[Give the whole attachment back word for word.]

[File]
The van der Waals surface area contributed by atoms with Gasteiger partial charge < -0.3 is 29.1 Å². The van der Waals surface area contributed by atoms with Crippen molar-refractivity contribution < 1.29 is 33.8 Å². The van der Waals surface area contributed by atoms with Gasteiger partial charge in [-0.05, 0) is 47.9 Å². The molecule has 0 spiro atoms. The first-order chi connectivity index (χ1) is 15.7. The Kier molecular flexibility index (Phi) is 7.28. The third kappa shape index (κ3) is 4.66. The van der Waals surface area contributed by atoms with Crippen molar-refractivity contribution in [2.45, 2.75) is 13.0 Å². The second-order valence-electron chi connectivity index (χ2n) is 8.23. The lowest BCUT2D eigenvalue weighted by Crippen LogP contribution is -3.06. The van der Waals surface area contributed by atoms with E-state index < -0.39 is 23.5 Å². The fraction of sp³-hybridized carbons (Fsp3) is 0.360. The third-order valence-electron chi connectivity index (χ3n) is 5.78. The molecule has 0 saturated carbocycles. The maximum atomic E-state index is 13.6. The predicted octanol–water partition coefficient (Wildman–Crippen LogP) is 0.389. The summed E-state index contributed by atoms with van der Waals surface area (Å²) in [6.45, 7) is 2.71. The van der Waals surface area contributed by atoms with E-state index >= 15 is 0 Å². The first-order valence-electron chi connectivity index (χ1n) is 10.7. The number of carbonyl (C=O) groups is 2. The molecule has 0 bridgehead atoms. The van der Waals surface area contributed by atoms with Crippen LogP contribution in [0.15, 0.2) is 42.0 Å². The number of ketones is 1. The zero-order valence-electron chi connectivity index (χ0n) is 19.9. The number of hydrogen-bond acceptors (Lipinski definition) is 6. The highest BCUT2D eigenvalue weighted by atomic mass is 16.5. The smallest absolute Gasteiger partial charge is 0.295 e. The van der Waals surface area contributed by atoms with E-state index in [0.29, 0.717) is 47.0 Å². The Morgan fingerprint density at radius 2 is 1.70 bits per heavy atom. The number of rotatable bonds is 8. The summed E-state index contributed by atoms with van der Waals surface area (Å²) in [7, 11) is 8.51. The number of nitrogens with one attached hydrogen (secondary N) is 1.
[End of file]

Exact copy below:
The van der Waals surface area contributed by atoms with Gasteiger partial charge < -0.3 is 29.1 Å². The van der Waals surface area contributed by atoms with Crippen molar-refractivity contribution < 1.29 is 33.8 Å². The van der Waals surface area contributed by atoms with Gasteiger partial charge in [-0.05, 0) is 47.9 Å². The molecule has 0 spiro atoms. The first-order chi connectivity index (χ1) is 15.7. The Kier molecular flexibility index (Phi) is 7.28. The third kappa shape index (κ3) is 4.66. The van der Waals surface area contributed by atoms with Crippen molar-refractivity contribution in [2.45, 2.75) is 13.0 Å². The second-order valence-electron chi connectivity index (χ2n) is 8.23. The lowest BCUT2D eigenvalue weighted by Crippen LogP contribution is -3.06. The van der Waals surface area contributed by atoms with E-state index < -0.39 is 23.5 Å². The fraction of sp³-hybridized carbons (Fsp3) is 0.360. The third-order valence-electron chi connectivity index (χ3n) is 5.78. The molecule has 0 saturated carbocycles. The maximum atomic E-state index is 13.6. The predicted octanol–water partition coefficient (Wildman–Crippen LogP) is 0.389. The summed E-state index contributed by atoms with van der Waals surface area (Å²) in [6.45, 7) is 2.71. The van der Waals surface area contributed by atoms with E-state index >= 15 is 0 Å². The first-order valence-electron chi connectivity index (χ1n) is 10.7. The number of carbonyl (C=O) groups is 2. The molecule has 0 bridgehead atoms. The van der Waals surface area contributed by atoms with Crippen LogP contribution in [0.15, 0.2) is 42.0 Å². The number of ketones is 1. The zero-order valence-electron chi connectivity index (χ0n) is 19.9. The number of hydrogen-bond acceptors (Lipinski definition) is 6. The highest BCUT2D eigenvalue weighted by atomic mass is 16.5. The smallest absolute Gasteiger partial charge is 0.295 e. The van der Waals surface area contributed by atoms with E-state index in [0.29, 0.717) is 47.0 Å². The Morgan fingerprint density at radius 2 is 1.70 bits per heavy atom. The number of rotatable bonds is 8. The summed E-state index contributed by atoms with van der Waals surface area (Å²) in [7, 11) is 8.51. The number of nitrogens with one attached hydrogen (secondary N) is 1.